Sifting through sound: using soundscapes to understand ecosystem health
What is the sound of a recovering ecosystem? Abe Borker knows.
As a seabird biologist at the University of California, Santa Cruz, Borker once counted the calls of individual nesting seabirds. Now he listens to soundscapes — the totality of the sounds of nature — and hears beyond the cacophony of white noise.
Sifting Through the Noise
“Ecoacoustics” is an emerging field of research. It is like bioacoustics, which focuses on the sounds made by or impacting individual organisms, but more holistic. Instead of chasing down isolated animal sounds, researchers put a recording device in the middle of an ecosystem, such as a forest, and pick up sounds made by animals, insects, weather, and even humans. They are using all of the acoustic properties of a location to answer ecological questions.
Ecoacoustic researchers put a recording device in the middle of an ecosystem, such as a forest, and pick up sounds made by animals, insects, weather, and even humans.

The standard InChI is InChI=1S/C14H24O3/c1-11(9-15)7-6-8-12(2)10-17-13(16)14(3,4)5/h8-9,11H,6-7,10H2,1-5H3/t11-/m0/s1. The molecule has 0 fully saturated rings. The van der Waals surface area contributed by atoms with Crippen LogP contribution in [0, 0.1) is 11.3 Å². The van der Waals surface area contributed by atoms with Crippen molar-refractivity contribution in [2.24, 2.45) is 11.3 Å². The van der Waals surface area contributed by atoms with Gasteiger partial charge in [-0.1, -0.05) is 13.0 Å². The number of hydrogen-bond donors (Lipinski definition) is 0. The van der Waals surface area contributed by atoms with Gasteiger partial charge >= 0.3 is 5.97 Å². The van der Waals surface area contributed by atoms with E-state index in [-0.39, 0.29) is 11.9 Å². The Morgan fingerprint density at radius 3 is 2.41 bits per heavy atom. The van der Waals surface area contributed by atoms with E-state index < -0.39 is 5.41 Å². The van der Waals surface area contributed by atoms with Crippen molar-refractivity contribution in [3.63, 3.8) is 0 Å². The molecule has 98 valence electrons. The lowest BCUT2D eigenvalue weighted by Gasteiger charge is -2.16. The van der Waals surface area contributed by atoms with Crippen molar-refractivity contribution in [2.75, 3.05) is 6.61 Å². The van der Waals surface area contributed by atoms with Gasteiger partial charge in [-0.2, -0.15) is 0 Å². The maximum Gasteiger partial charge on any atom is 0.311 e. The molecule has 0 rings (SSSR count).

“A lot of bioacoustics has been focused on individual signals in a vacuum. I think ecoacoustics recognizes that none of these things exist by themselves. That whale is communicating against the backdrop of noise from ships and noise from fish and all sorts of stuff,” Borker says.
Borker wanted to know if he could use soundscapes to measure ecosystem health. He listened to recordings of islands in the Bearing Sea to find out if the noise could predict the outcomes of local landscape restoration efforts. In a study published in September in Restoration Ecology, he found that, indeed, the soundscapes indicated that the islands were recovering.
Because of climate change, over half of the habitats from Krause’s 5000 hours of recordings can no longer be heard in their original form.
The Aleutians are a chain of islands that jut off the tip of Alaska. In the 1800s, fur trappers introduced foxes to the westernmost islands, which caused a decline in the number of seabirds. When the islands became a federal wildlife refuge, the government began removing foxes to restore the seabird populations. Now, there are islands with foxes, islands without, and some that never had them at all.
It’s a little like trying to understand the magnificence of Beethoven’s 5th Symphony by extracting the sound of a single violin player, out of the context of the orchestra, and hearing just that one part.Bernie Krause, soundscape ecologist